August 8, 2005 -- Plaintiff submitted a "Function Report -- Adult." She stated that, on a typical day, she attends school from 7:30 a.m. until 3:15 p.m. She also stated that she cares for family pets with the assistance of her family. As to house chores, she stated that she washes the dishes and helps put away groceries. Plaintiff stated that it takes her 40 minutes to wash the dishes. She stated that she goes shopping twice a month, does not drive a car, and cannot pay bills. For social activities, she stated that she goes to school three to five days a week and that this is her primary social outlet. As to getting along with others, she stated: "My little sister is a pain sometimes." As to her physical and mental abilities, plaintiff stated that she has difficulty with memory, completing tasks, understanding, and concentration. She did not report any physical limitations. She stated she could walk four blocks without rest and could pay attention "awhile, I guess." She stated that she finishes what she starts and can follow spoken and written instructions "most of the time with help." She stated that she gets along with authority figures "o.k." She also stated that she can handle changes in routine.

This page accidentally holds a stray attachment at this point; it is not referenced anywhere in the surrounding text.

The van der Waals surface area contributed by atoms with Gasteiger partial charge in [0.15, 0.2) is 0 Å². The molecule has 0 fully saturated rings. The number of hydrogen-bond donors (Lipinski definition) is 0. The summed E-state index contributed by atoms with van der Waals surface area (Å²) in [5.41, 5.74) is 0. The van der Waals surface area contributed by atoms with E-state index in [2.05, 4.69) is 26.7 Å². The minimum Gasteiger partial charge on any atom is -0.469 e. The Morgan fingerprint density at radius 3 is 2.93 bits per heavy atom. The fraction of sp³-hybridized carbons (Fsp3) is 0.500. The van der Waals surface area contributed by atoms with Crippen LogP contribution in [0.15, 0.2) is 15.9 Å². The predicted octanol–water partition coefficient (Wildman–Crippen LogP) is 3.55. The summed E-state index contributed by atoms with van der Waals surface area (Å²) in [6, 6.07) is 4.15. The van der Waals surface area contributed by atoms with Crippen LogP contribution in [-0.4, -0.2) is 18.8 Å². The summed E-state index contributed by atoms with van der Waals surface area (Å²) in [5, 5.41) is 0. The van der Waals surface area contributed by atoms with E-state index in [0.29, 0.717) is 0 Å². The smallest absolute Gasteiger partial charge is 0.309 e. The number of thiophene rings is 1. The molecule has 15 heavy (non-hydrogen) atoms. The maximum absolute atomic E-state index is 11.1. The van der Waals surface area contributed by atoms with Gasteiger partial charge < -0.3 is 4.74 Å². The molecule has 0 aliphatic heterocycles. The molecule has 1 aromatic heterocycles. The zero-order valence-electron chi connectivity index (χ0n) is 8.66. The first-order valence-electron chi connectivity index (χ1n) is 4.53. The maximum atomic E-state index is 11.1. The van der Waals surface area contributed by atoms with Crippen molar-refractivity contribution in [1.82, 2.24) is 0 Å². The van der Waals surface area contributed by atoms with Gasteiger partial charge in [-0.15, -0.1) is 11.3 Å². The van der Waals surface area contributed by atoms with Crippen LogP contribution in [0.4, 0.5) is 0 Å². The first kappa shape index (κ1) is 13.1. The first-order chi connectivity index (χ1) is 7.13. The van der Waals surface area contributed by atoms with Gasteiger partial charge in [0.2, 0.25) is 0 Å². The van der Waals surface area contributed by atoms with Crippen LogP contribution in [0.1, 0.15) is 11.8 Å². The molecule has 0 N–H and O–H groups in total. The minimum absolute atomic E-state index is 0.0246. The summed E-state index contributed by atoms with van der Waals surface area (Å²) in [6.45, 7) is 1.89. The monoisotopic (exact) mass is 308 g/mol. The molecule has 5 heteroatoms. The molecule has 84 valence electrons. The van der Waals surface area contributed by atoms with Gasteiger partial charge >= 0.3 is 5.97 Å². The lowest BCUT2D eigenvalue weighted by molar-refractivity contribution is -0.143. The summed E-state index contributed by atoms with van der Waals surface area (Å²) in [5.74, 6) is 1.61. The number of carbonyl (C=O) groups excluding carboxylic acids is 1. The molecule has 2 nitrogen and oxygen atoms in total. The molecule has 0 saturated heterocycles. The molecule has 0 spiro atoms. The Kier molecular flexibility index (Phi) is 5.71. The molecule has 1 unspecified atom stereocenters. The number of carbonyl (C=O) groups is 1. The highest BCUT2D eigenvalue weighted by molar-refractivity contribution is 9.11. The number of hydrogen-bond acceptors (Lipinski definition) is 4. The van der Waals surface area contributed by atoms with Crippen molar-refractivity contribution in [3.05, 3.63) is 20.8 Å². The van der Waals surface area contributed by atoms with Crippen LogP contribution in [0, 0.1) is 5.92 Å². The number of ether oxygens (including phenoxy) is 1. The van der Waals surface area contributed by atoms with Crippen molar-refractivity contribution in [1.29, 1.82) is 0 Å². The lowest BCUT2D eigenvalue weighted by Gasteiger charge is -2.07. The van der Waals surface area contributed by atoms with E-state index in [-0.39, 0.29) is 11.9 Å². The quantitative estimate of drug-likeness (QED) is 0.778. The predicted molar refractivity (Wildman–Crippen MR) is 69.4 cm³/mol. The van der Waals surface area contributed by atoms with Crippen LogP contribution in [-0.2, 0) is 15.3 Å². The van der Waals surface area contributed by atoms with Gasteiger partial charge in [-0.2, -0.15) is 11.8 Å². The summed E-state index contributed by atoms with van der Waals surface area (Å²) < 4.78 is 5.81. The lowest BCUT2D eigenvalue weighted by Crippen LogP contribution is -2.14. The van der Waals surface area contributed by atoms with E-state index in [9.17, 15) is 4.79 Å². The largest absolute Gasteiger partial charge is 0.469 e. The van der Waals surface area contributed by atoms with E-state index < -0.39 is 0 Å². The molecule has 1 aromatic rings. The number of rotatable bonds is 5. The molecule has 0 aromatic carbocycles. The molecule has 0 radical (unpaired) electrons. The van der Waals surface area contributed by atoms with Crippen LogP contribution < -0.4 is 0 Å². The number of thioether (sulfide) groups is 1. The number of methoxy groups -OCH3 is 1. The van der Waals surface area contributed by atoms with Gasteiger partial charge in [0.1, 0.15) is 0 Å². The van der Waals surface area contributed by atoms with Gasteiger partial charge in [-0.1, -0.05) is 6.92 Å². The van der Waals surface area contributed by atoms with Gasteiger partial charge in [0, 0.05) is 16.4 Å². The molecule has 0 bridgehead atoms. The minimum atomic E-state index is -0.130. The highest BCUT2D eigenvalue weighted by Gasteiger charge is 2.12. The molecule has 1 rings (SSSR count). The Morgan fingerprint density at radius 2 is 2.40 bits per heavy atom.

August 10, 2005 -- Plaintiff's mother -- Andrea Payton -- submitted a third-party function report. Ms. Payton confirmed plaintiff's statement that she needs no assistance with personal care. She stated that plaintiff does not cook and explained that plaintiff "knows she needs to lean how to cook." She stated that plaintiff washes dishes and her own clothes. She stated that plaintiff has difficulty with completing tasks, concentration, understanding, and following instructions, but not with memory. Plaintiff's mother stated that plaintiff could only pay attention for five minutes at a time. Plaintiff's mother also completed a work history report on behalf of plaintiff. This report indicates that plaintiff has held only one job between June 2003 and June 2004 as a clerk. In this position, plaintiff worked four hours per day stuffing envelopes with folded newsletters.